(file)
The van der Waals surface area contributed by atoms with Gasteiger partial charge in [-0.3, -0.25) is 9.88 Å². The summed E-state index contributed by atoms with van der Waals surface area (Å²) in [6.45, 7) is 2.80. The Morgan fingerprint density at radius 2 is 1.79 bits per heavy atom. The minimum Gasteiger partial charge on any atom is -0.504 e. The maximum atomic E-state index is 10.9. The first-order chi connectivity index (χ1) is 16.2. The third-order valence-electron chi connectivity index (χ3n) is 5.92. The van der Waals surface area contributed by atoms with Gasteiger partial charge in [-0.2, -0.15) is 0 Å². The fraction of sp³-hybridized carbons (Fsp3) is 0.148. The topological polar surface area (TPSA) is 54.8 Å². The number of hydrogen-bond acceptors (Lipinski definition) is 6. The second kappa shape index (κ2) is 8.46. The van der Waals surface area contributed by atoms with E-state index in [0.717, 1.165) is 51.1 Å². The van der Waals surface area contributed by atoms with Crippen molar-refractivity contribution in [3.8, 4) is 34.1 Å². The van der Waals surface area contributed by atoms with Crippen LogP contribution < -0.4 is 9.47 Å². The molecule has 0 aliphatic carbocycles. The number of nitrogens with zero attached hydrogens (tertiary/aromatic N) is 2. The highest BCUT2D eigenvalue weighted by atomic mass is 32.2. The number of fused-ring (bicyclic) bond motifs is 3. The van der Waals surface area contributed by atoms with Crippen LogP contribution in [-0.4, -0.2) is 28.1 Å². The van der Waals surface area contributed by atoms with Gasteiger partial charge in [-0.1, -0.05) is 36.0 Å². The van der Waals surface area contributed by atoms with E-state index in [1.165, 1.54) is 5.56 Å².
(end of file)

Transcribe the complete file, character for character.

The van der Waals surface area contributed by atoms with Gasteiger partial charge in [-0.3, -0.25) is 9.88 Å². The summed E-state index contributed by atoms with van der Waals surface area (Å²) in [6.45, 7) is 2.80. The Morgan fingerprint density at radius 2 is 1.79 bits per heavy atom. The minimum Gasteiger partial charge on any atom is -0.504 e. The maximum atomic E-state index is 10.9. The first-order chi connectivity index (χ1) is 16.2. The third-order valence-electron chi connectivity index (χ3n) is 5.92. The van der Waals surface area contributed by atoms with Gasteiger partial charge in [-0.2, -0.15) is 0 Å². The fraction of sp³-hybridized carbons (Fsp3) is 0.148. The topological polar surface area (TPSA) is 54.8 Å². The number of hydrogen-bond acceptors (Lipinski definition) is 6. The second kappa shape index (κ2) is 8.46. The van der Waals surface area contributed by atoms with E-state index in [0.717, 1.165) is 51.1 Å². The van der Waals surface area contributed by atoms with Crippen molar-refractivity contribution in [3.8, 4) is 34.1 Å². The van der Waals surface area contributed by atoms with Crippen LogP contribution < -0.4 is 9.47 Å². The molecule has 0 aliphatic carbocycles. The number of nitrogens with zero attached hydrogens (tertiary/aromatic N) is 2. The highest BCUT2D eigenvalue weighted by atomic mass is 32.2. The number of fused-ring (bicyclic) bond motifs is 3. The van der Waals surface area contributed by atoms with Crippen LogP contribution in [-0.4, -0.2) is 28.1 Å². The van der Waals surface area contributed by atoms with Gasteiger partial charge in [-0.1, -0.05) is 36.0 Å². The van der Waals surface area contributed by atoms with E-state index in [1.165, 1.54) is 5.56 Å².